8. Mary Magdalene: Jesus was a lot of things, but super-boring wasn’t one of them. This pretentious slog was just an excuse for Joaquin Phoenix to hang out with girlfriend Rooney Mara and get paid.

9. The Dirt: The only thing cool about watching this shitshow was the knowledge that Mötley Crüe was over as a band. Now comes the news that those fucksticks will be touring again, which takes away any good vibe that could be experienced watching this.

10. The Man Who Killed Hitler and Then the Bigfoot: Some critics had the audacity to call this Sam Elliott film one of the year’s best. To those folks, I say: Mushrooms can apparently be a fun recreational drug sometimes, but you shouldn’t take them when you are writing your reviews or operating a band saw.

While they didn’t make the year’s Top 10 worst list, boos go out to Godzilla: King of the Monsters for being soul crushingly dull, and Joker, perhaps the year’s most overrated mediocre film. I was very excited for both … almost as excited as I was for the new Star Wars.

Screw you, J.J. Abrams!!!

Published in Previews and Features

A Beautiful Day in the Neighborhood, based on the real-life friendship between Fred Rogers and journalist Tom Junod, is a beautiful film. It’s whimsical, sweet, complicated and full of warmth—just like that polite guy who used to put on his cardigan for children for many years on PBS.

Who plays Fred “Mister Rogers” Rogers in this movie? Why, Tom Hanks, of course. You don’t get more perfect casting than the world’s most likable actor playing one of history’s most likable guys. The recent reveal that Hanks is an actual sixth cousin of Rogers is no surprise.

Hanks plays Rogers in an honorable way. He doesn’t impersonate the man so much as adapt some of his mannerisms, his winning smile and that slow, concerned cadence in his voice. The performance stands as a terrific homage to a wonderful person.

Actually, Fred Rogers is a supporting player (albeit a mighty important and present one) in this heartfelt movie from director Marielle Heller (Can You Ever Forgive Me?). The main protagonist is Lloyd Vogel (Matthew Rhys of The Americans), a troubled journalist (loosely based on Junod) who grumbles upon getting an assignment to do a profile on the PBS icon—the guy with a “hokey” TV show—for Esquire.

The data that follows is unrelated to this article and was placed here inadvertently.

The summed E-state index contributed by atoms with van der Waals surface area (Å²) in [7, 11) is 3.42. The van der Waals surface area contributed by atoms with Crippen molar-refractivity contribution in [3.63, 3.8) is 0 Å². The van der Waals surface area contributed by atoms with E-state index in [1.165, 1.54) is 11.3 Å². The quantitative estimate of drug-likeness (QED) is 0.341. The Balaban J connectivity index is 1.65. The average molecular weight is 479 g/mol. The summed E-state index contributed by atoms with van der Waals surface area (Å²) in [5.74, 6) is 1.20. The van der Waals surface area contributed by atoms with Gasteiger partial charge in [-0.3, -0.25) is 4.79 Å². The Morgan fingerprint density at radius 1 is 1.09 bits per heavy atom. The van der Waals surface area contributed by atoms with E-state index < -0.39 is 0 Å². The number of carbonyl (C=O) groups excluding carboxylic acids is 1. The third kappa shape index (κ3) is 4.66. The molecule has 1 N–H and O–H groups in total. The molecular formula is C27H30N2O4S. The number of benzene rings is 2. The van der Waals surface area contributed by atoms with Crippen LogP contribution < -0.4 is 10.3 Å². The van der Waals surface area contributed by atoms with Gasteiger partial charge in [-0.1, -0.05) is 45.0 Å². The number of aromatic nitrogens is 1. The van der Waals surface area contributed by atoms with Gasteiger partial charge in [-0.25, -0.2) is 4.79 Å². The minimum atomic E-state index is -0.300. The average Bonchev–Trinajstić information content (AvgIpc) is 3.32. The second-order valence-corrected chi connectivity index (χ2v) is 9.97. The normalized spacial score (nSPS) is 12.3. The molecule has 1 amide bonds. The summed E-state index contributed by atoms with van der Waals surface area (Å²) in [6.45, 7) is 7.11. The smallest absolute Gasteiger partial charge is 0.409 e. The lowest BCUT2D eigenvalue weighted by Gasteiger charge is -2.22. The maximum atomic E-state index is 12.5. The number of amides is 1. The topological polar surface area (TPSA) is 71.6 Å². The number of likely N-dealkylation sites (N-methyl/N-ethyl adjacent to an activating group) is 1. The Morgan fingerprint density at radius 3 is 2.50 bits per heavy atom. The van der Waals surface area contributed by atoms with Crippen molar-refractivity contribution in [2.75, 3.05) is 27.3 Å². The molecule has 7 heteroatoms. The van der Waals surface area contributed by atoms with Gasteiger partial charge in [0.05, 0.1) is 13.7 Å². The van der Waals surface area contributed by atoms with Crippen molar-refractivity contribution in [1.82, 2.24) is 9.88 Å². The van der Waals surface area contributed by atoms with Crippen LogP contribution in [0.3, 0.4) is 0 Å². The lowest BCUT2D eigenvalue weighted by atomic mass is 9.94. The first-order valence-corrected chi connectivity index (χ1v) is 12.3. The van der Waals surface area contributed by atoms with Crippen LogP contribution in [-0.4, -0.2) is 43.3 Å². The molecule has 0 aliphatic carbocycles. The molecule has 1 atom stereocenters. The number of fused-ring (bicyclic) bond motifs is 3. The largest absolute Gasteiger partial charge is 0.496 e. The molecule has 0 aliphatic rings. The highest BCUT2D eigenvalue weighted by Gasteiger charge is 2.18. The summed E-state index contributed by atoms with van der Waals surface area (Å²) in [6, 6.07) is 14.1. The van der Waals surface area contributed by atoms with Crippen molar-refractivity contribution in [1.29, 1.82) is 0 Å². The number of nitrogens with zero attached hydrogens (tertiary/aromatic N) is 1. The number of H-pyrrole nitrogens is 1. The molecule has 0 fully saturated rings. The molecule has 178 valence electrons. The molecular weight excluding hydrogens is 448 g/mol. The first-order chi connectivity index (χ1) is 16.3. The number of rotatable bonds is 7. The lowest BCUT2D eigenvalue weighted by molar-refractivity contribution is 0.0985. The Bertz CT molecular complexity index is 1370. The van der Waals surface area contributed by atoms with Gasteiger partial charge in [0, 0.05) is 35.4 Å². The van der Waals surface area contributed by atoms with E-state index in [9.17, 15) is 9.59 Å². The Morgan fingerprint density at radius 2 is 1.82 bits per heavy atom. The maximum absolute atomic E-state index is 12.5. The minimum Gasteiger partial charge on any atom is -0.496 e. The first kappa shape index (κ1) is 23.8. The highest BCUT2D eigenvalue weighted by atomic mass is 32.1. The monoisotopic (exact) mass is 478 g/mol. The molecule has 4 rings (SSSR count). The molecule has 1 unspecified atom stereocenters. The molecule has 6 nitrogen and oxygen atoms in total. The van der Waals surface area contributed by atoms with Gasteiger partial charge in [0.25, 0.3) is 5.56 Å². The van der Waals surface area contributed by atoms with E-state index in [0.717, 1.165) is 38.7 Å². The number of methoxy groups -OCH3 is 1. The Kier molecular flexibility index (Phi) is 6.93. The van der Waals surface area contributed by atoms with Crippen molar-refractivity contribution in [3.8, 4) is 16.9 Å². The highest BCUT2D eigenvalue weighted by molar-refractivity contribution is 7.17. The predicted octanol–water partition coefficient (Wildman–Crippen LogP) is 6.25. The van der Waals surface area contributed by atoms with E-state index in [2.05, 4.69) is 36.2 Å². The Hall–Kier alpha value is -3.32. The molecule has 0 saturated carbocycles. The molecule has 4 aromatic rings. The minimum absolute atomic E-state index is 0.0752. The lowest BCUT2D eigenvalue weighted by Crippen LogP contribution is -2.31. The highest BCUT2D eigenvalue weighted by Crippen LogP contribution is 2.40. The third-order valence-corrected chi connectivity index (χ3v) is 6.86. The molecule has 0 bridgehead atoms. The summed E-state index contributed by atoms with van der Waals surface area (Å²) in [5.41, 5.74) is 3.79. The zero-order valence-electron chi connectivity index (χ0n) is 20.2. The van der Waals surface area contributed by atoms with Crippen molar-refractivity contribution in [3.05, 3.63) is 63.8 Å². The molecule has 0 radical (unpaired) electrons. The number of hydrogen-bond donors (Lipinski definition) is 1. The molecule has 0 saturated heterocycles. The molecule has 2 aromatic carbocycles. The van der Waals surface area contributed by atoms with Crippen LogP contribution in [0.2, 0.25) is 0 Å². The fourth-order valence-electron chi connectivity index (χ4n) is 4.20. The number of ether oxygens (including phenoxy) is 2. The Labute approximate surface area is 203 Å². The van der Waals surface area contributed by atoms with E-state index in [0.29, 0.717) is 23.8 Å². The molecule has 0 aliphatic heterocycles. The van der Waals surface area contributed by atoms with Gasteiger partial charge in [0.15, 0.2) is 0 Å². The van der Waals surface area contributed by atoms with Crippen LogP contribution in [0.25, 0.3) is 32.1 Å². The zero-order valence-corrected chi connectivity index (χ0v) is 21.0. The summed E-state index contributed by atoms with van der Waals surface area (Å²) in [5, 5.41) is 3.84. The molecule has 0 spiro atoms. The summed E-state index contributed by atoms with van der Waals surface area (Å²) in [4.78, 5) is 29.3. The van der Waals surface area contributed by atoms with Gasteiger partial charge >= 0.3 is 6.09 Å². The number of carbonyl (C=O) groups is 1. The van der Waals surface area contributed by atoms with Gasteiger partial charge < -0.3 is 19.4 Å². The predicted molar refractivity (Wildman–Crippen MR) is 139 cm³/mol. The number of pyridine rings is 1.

The two at first talk on the phone, but Lloyd eventually journeys to WQED in Pittsburgh, home of the beloved TV show, to see the master in action. Rogers instantly starts interviewing the journalist as much as the journalist is interviewing him, and Lloyd bristles at first. But over the course of the film, Rogers and Lloyd become friends, and Rogers helps Lloyd in his dealings with a dying father (an excellent Chris Cooper); his wife, Andrea (Susan Kelechi Watson of This Is Us); and his newborn son.

Heller brilliantly frames her film as an episode of the TV show, starting with Hanks delivering the famous welcome song, and then introducing Lloyd Vogel as a friend who needs help. As the characters travel to different cities, those cities are depicted like the train sets that had a presence throughout the TV show. It truly does give one the sense that an episode of Neighborhood is playing out.

Much of the film is indeed fiction; for starters, there is no evidence of the father-son relationship at the center of this film in Tom Junod’s original article, “Can You Say … Hero?” Fictional or not, the handling of the father-son relationship is heart-wrenchingly good, and Junod has acknowledged that the friendship Heller displays in her movie is much like the one he had with Rogers.

I have a new appreciation for Fred Rogers as an adult. He always weirded me out when I was a kid; I was more interested in being entertained by The Electric Company and Sesame Street than by the guy with the sweater. Still, I did watch a lot of his shows before and after my favorites. In retrospect, I realize that Mister Rogers taught me more about life and my fellow human beings than any of those other children’s shows ever did. There was a warmth to the show—a warmth that made a bullied, antisocial younger kid such as me a little uncomfortable, just like Lloyd Vogel in this movie. As I grew older, I lightened up a bit … just like Lloyd Vogel in this movie.

I think a lot of people will feel similarly after seeing this movie. It’s going to open up heads and hearts, and perhaps even make you cry a bit. It’s going to make you love Tom Hanks even more than you do now, if that’s possible. And it’s going to fortify your precious remembrance of Fred Rogers—the sweet guy in the sweater who talked right at you from the TV screen, be it with his haggard puppets or ever-present smile.

A Beautiful Day in the Neighborhood is now playing at theaters across the valley.

Published in Reviews